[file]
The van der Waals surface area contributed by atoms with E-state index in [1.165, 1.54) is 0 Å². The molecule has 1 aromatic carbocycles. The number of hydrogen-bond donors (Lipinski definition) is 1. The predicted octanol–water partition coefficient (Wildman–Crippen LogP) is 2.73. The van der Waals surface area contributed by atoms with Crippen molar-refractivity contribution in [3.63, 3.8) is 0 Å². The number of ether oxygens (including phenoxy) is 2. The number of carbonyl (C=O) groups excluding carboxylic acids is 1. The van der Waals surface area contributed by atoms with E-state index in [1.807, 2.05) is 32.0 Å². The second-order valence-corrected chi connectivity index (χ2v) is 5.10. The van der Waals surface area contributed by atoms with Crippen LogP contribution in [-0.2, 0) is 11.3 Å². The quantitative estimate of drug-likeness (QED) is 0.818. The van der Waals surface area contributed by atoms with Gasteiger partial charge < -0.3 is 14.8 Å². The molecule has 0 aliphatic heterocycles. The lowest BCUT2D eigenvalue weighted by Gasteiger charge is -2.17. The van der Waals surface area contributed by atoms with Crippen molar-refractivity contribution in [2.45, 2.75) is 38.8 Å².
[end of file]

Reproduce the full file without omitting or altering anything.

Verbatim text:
The van der Waals surface area contributed by atoms with E-state index in [1.165, 1.54) is 0 Å². The molecule has 1 aromatic carbocycles. The number of hydrogen-bond donors (Lipinski definition) is 1. The predicted octanol–water partition coefficient (Wildman–Crippen LogP) is 2.73. The van der Waals surface area contributed by atoms with Crippen molar-refractivity contribution in [3.63, 3.8) is 0 Å². The number of ether oxygens (including phenoxy) is 2. The number of carbonyl (C=O) groups excluding carboxylic acids is 1. The van der Waals surface area contributed by atoms with E-state index in [1.807, 2.05) is 32.0 Å². The second-order valence-corrected chi connectivity index (χ2v) is 5.10. The van der Waals surface area contributed by atoms with Crippen LogP contribution in [-0.2, 0) is 11.3 Å². The quantitative estimate of drug-likeness (QED) is 0.818. The van der Waals surface area contributed by atoms with Gasteiger partial charge < -0.3 is 14.8 Å². The molecule has 0 aliphatic heterocycles. The lowest BCUT2D eigenvalue weighted by Gasteiger charge is -2.17. The van der Waals surface area contributed by atoms with Crippen molar-refractivity contribution in [2.45, 2.75) is 38.8 Å².